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Suffolk County announces first round of opioid grant funding

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Rich Pedroncelli
/
AP

Suffolk County Executive Steven Bellone announced the first round of grant funding available after suing opioid manufacturers and distributors.

“We’re the first county in New York state and virtually the entire nation to file suit against the manufacturers, distributors and pharmacies who caused the epidemic," Bellone said. As a result of the success of these efforts, Suffolk County will have approximately $180 million over the next two decades to help fight this crisis.”

Community groups, nonprofits and county agencies can now apply for the first $25 million in funding for drug prevention, education, treatment, and recovery services.

Applications for funds start on Monday and are due on August 22. The process is open to public and private agencies, nonprofits and for-profit organizations. Agencies can also submit proposals that will help new and existing programs and those that encourage change.

Leg. Kevin McCaffrey, R-Lindenhurst, who is presiding officer of the county legislature, said Suffolk will direct the funding to where they use the money best.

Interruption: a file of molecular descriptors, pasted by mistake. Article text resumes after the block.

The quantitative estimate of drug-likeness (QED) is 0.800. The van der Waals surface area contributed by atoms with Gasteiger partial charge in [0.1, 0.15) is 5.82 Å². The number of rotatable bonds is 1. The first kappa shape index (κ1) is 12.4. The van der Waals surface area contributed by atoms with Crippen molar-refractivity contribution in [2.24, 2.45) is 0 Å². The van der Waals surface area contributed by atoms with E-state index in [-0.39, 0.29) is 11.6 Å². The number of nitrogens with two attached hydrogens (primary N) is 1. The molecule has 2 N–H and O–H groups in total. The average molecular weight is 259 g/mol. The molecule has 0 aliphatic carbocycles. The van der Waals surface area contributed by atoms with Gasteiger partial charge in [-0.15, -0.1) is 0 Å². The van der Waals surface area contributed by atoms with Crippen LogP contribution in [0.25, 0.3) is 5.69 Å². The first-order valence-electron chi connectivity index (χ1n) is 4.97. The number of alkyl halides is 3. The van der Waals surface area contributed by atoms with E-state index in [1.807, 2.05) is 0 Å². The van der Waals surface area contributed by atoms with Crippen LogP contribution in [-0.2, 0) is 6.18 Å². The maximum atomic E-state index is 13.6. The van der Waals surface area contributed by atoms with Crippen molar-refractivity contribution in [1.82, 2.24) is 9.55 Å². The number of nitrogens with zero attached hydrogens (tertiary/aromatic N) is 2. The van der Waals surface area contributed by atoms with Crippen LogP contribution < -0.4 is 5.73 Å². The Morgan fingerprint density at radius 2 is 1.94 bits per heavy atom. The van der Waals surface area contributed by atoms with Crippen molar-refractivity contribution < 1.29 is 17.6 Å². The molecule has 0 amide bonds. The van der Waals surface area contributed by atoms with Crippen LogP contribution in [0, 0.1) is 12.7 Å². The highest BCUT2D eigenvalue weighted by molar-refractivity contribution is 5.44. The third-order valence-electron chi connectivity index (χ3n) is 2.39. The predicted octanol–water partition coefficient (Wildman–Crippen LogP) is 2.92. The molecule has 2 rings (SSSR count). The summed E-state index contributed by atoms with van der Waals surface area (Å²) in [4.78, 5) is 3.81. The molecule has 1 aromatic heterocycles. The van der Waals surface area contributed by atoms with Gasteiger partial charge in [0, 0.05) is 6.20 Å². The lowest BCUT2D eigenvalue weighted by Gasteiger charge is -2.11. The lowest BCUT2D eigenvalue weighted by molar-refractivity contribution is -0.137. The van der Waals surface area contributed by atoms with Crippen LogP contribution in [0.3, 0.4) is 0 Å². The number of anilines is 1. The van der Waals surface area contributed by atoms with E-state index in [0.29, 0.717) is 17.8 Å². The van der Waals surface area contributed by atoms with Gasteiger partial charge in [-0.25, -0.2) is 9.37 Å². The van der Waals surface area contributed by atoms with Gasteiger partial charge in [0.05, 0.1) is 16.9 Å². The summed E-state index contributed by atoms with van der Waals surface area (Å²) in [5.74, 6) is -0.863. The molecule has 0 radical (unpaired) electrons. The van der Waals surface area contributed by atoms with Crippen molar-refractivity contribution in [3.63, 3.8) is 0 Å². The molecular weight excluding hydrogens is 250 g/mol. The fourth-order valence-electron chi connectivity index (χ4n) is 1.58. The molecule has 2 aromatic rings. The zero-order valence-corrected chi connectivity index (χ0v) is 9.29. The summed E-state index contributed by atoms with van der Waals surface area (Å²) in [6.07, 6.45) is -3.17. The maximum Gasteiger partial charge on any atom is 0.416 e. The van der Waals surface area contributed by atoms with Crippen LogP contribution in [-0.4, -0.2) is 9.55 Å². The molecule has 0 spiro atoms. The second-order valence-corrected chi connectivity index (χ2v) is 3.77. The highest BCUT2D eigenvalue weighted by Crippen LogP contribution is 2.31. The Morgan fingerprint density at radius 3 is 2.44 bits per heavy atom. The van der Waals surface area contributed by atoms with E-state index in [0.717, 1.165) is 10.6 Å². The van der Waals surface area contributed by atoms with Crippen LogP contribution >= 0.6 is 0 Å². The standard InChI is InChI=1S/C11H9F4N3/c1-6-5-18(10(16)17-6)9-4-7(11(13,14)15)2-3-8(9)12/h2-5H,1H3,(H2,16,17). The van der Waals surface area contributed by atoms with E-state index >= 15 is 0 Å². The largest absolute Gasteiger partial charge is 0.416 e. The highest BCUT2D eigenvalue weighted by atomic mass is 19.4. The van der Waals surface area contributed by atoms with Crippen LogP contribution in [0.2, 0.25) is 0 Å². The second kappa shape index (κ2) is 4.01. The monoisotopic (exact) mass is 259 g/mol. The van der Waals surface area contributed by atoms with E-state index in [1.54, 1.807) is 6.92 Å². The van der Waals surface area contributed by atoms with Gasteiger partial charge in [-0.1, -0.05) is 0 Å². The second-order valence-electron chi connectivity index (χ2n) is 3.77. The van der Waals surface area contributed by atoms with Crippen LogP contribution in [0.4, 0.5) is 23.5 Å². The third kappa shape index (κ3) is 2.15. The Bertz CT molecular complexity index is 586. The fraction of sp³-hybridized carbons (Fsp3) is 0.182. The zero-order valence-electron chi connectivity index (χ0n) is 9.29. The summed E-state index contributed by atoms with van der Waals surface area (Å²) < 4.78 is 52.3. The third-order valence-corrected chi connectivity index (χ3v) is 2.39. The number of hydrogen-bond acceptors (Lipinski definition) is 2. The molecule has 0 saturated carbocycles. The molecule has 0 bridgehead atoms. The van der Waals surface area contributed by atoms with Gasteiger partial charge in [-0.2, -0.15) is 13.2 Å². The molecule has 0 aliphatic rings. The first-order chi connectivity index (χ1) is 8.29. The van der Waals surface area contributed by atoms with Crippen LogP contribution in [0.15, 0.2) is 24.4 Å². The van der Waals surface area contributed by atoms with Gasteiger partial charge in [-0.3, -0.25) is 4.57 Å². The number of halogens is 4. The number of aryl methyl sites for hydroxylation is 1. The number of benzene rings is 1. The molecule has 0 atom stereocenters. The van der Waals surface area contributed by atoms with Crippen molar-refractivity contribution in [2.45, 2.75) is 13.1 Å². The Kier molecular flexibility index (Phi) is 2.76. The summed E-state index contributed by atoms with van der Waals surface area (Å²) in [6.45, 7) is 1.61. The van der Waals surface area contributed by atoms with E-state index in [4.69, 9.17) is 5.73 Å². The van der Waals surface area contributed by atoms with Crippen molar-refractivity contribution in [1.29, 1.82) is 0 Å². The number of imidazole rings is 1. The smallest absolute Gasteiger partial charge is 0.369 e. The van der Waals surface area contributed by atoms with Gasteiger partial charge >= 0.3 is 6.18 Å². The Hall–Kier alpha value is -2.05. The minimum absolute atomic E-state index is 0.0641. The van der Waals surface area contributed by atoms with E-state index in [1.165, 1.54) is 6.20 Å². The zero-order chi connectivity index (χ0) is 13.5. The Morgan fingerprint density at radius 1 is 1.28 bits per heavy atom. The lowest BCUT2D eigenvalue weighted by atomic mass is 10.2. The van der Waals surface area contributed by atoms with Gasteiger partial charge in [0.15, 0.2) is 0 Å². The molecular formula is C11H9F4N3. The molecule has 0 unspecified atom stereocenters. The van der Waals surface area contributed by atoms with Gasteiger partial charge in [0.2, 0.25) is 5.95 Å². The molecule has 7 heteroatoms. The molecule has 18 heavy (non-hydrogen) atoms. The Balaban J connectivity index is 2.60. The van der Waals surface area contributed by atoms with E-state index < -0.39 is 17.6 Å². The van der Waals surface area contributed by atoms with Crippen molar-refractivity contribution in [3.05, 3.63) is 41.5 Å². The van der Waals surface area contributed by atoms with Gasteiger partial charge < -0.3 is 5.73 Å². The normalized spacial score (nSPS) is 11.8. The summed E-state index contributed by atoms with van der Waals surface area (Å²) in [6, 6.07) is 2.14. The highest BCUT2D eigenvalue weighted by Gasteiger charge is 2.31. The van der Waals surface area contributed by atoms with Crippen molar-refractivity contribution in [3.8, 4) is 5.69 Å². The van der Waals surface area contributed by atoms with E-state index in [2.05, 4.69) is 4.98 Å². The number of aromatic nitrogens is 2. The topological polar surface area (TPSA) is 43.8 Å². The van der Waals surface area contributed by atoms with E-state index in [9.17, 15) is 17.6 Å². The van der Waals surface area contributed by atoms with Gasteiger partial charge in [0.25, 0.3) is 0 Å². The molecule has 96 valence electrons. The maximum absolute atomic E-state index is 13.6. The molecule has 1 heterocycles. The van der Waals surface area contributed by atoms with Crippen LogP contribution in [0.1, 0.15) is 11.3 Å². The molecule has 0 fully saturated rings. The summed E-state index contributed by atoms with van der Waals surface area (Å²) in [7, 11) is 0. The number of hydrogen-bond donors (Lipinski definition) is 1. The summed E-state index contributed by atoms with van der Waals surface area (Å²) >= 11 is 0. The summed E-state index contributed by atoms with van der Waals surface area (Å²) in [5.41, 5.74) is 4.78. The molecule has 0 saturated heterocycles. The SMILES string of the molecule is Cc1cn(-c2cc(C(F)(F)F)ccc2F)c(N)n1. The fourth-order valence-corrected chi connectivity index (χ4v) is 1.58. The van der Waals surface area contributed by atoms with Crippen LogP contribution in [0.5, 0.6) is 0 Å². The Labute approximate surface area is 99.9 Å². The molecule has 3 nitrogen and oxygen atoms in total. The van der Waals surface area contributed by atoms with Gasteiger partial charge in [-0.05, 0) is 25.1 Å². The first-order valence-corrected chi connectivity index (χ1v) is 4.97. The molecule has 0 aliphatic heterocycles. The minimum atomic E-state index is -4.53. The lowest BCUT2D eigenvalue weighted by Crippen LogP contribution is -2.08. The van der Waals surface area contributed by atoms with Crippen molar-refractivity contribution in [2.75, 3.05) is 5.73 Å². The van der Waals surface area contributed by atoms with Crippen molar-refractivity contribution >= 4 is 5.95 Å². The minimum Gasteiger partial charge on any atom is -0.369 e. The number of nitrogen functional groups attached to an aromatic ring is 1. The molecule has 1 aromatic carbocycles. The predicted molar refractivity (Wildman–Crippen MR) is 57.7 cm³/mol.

“This money came with a cost and that cost was lives, and although we can never get those lives back again, what we can do is use this money to make sure that others don't have to suffer and that we don’t lose more lives.”

The county will receive around $180 million over the next 20 years to help fight the opioid crisis.

Leg. Sarah Anker, D-Mt. Sinai, said that money will be helpful, but they still have a long way to go.

“Kids are still becoming addicted,” Anker said. “We did see a drop in opioid deaths and that is, in large part due to Narcan training. Suffolk County is a leader in the country with Narcan training, so that has saved lives. But now again, we're seeing it come back up.”

Money could also be used to fund purchasing and training for using the overdose reversal medication, Naloxone.

Suffolk was also the first county in the state to implement Narcan training used by all police officers. In 2019, the county also started the DASH program, a hotline and crisis care center available 24-hours a day for to respond to assist police with mental health and substance use emergencies.

Natalie Discenza is a Sacred Heart News Fellow at WSHU. She is a native of Syracuse, New York.